(Christian Week - December 2014) Today in the food court there was a piano. The pianist, wearing a red Santa hat (naturally), finished “Jingle Bells” through the dull roar of shoppers, their winter coats unzipped, hats aside, while they sat and talked and ate KFC or New York Fries or whatever they happened to have. Then a young woman, scarf thrown loosely over her shoulder, stood and put her cellphone to her ear. Strangely enough, she sang into the phone. And her voice, somehow, melodious and majestic, carried through the entire food court. Brows raised. Heads turned.
(The Hamilton Spectator – Saturday, December 21, 2013) ENTEBBE, UGANDA ✦ It’s the end of another year of words. Words that have routinely informed us and words that have even sometimes, like summer snow, given a fresh look at everyday things. Like what happened recently in Africa during my children’s nightly reading, a story both troubling and reassuring. “You know,” I said, after, “things will happen in your life. Bad things. And nobody will be able to save you from them. I won’t be able to and neither will your mother. But let me tell you something. God loves to take these sorts of things and turn them into something good.”
It’s Entebbe, Uganda’s port of entry and departure, and we’re almost on a plane over the ocean and back to our home, the one where you can’t wear a t-shirt outside during this time of year. And on the table in front of me is an African news magazine with a picture of Nelson Mandela, [...]
(Cont'd from yesterday) To finish the story of Gloria, the little Ugandan girl who is the thief –turned-family-friend, there’s not much more to say except that in the past days we have been robbed of items of far greater import than swimsuits and underwear. Twice. At Christmas in particular, thieves need to get on with [...]
KAMPALA, UGANDA ✦ Once there was a little Ugandan girl who loved school. The girl, who had been an orphan when she was younger, loved learning new things and making new friends and pretty well everything about it, especially the stories. Maybe she loved school all the more because of her years as an orphan, which started in a hospital in Mbarara, in western Uganda, where she was left abandoned when she was barely larger than a cat. There she was given all she ever owned, her name, Hannah.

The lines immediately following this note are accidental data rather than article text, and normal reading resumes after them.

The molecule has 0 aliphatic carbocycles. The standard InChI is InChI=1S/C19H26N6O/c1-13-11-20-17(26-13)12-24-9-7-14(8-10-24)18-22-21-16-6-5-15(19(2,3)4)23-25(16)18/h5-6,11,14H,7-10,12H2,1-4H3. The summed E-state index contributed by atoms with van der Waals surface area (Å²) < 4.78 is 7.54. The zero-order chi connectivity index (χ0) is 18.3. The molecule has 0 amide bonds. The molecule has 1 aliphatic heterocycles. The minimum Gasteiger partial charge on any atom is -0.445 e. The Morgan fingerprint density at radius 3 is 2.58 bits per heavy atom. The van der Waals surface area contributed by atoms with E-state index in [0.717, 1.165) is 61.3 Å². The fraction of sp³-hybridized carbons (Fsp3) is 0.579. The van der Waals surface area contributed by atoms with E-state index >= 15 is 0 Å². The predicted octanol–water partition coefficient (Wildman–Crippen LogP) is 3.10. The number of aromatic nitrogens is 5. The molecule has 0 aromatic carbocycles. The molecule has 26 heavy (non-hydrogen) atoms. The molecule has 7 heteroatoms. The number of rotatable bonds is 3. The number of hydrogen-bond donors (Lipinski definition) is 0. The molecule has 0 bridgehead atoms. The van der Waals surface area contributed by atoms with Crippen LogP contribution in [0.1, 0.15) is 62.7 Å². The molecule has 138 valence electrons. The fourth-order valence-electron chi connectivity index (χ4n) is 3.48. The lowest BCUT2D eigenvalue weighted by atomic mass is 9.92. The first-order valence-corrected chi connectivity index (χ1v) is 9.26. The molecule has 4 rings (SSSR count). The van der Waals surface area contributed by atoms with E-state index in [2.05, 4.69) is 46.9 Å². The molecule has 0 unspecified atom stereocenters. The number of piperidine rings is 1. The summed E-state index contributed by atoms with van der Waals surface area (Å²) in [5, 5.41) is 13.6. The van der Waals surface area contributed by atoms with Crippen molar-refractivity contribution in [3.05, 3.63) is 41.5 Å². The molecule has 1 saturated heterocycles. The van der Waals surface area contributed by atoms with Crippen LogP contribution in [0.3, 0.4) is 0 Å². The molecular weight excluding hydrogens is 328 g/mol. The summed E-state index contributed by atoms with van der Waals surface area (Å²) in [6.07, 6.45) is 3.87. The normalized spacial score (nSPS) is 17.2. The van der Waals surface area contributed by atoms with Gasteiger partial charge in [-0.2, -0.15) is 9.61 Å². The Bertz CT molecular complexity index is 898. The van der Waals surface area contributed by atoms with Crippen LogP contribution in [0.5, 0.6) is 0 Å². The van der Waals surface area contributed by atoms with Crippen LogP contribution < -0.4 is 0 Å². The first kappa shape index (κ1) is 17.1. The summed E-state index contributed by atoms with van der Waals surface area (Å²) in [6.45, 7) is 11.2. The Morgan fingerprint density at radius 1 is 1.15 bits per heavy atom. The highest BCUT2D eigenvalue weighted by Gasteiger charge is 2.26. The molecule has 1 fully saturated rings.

So 12.12.12. came and went and the world didn’t end. No, the planet didn’t blow up, give up, or pack up its things and say, That’s All Folks! In Africa, our evening included our annual community carol sing. Liz sang Silent Night solo, Jon handed out candles when he wasn’t playing with the light, and [...]
We know little about them, these grandparents—if they came to babysit on Friday nights or if they maybe played checkers with the curly-haired, laughing boy while he grew in wisdom and stature.
(Hamilton Spectator – Saturday, December 24, 2011) KAMPALA, UGANDA — It’s late at night at the Ugandan-Kenyan border and a little Ugandan boy is about to disappear forever. Moses Kaloulou, all of seven years old, is crying hysterically. Not that he knows what’s going to happen, that he’ll likely soon die at the hands, and knife blade, of a witch doctor. All he knows is that it’s late — about midnight now — and very dark, and that some hours ago he was taken by strange men.